Speaking of those filmmakers, I should address what I know about them and how this film was made. As I have stated, this film has been directed by James Wan and written by Leigh Whannell, the duo behind the original Saw film. I have argued many times as to why I do not think Saw was a good film, but I have also expressed, at many times, my enthusiasm for the guys who made it. Insidious comes now after several other features these guys have worked on, and it shows. This film has been shot for an even lower budget than the first Saw, but the experience gained since then is clear. There is a better focus on how to handle what occurs in this film and as a result, I found it to be a more engaging and entertaining experience. I should also note that this film was shot basically as an independent film. No studios meant that this film would be cheaper, yes; but also handled with the desired intent. As it was shot digitally and edited by the director, Wan, the film has a notable feel of not seeming like another generic horror entry (despite the marketing attempts to make it seem as such). There is a clear sense to the visual style, which (along with the fantastic sound design) can add a ton to making a horror film all the more effective.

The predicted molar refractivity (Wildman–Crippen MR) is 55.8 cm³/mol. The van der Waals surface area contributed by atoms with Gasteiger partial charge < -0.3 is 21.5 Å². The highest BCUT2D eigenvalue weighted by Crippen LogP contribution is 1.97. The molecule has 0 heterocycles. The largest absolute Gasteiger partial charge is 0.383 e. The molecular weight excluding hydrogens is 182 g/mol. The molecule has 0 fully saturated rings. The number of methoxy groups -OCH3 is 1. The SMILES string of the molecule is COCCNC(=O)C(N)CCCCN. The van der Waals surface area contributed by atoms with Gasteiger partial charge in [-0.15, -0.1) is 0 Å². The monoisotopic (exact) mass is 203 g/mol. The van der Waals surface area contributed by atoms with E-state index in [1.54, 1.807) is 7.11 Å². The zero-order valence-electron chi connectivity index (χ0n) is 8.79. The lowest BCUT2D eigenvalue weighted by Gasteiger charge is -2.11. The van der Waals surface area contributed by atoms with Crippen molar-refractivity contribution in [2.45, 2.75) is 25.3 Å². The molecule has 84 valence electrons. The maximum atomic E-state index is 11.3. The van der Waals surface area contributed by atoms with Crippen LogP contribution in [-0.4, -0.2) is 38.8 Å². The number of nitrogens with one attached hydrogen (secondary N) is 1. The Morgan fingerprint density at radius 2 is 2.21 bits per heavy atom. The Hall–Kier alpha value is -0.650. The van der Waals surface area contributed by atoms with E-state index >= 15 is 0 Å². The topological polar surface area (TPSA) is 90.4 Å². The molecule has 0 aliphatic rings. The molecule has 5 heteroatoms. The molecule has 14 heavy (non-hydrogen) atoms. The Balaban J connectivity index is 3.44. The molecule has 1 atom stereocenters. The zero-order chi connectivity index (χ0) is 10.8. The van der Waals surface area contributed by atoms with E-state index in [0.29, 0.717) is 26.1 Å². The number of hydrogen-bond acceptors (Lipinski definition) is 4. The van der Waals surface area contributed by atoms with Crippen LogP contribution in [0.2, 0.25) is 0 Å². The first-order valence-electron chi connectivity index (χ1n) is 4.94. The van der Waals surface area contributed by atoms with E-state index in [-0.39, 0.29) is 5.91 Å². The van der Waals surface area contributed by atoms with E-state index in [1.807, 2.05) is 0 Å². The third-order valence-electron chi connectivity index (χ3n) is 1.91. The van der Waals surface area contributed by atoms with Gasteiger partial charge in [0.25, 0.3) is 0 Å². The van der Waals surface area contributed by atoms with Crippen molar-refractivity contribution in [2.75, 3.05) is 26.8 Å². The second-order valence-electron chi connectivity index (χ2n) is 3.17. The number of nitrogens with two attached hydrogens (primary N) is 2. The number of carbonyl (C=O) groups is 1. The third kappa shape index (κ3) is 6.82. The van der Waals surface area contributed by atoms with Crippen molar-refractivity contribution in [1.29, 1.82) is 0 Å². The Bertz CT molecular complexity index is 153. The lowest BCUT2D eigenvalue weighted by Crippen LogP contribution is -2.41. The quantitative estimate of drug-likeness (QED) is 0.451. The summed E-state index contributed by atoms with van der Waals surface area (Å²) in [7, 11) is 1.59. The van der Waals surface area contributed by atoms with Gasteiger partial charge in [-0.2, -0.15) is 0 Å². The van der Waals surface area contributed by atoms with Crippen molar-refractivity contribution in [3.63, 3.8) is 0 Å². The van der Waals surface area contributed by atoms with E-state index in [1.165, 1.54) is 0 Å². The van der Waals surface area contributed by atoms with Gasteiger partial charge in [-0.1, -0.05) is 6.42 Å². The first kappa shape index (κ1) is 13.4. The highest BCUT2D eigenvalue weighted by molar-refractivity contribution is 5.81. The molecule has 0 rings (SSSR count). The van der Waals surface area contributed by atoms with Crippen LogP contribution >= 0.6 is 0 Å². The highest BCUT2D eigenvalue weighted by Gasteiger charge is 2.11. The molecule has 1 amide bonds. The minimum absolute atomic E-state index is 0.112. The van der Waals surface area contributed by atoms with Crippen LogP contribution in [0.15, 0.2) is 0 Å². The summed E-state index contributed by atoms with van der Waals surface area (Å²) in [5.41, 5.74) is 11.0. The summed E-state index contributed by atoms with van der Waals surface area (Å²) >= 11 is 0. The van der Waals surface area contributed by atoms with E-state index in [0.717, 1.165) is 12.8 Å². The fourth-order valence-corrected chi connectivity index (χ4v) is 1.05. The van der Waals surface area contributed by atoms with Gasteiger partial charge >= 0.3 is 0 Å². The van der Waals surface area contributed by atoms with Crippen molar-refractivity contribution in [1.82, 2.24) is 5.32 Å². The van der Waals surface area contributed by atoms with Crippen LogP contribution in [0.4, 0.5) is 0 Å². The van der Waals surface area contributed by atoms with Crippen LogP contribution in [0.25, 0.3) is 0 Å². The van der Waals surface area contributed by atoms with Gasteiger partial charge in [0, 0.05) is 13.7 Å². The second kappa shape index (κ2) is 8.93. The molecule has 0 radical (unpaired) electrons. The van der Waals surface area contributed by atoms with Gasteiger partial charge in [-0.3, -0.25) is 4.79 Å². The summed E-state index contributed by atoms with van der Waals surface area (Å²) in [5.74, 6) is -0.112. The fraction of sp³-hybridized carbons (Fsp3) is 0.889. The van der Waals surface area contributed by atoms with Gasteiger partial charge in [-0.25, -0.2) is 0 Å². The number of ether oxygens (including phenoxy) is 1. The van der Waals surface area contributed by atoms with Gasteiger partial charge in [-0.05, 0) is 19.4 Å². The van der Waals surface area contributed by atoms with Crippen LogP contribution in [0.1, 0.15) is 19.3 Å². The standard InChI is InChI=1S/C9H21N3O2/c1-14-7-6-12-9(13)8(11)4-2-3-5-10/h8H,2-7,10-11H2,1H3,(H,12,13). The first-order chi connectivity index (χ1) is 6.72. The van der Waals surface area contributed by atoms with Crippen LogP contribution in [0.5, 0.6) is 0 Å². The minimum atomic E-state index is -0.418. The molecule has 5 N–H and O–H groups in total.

There are only two places I feel it stumbles, preventing the film from being great. While there are some neat switcheroos and plays against convention, I still think the flick was a tad predictable, although my moviegoer brain tends to work overtime when dealing with horror films. I was also removed a bit by the need for explanation. While some of the elements we come across are interesting, I think too much was explained regarding certain elements, while other aspects could have been explored a bit more (sorry for being vague, but I am always happy to discuss these thoughts more with people after they have seen the film).
The most important is that I found this to be a horror film that actually had horror in it. It presents a story that has original elements, but is also not beyond having fun with the staples of this sub-genre. The film is very well put together, with solid camera work and handling of the atmosphere for the sake of maxing out the tension. Best of all, it is not super serious. I tend to dislike the types of horror films that have the characters constantly moping around and this film wisely injects a good amount of humor into both the characters and in the way some of the scares are presented. I have a feeling that this film will not exactly light the sky on fire in its theatrical release, but I at least hope that it finds an audience, because solid horror filmmaking is a rare find these days.
Elise: I don’t think bad wiring is the problem here.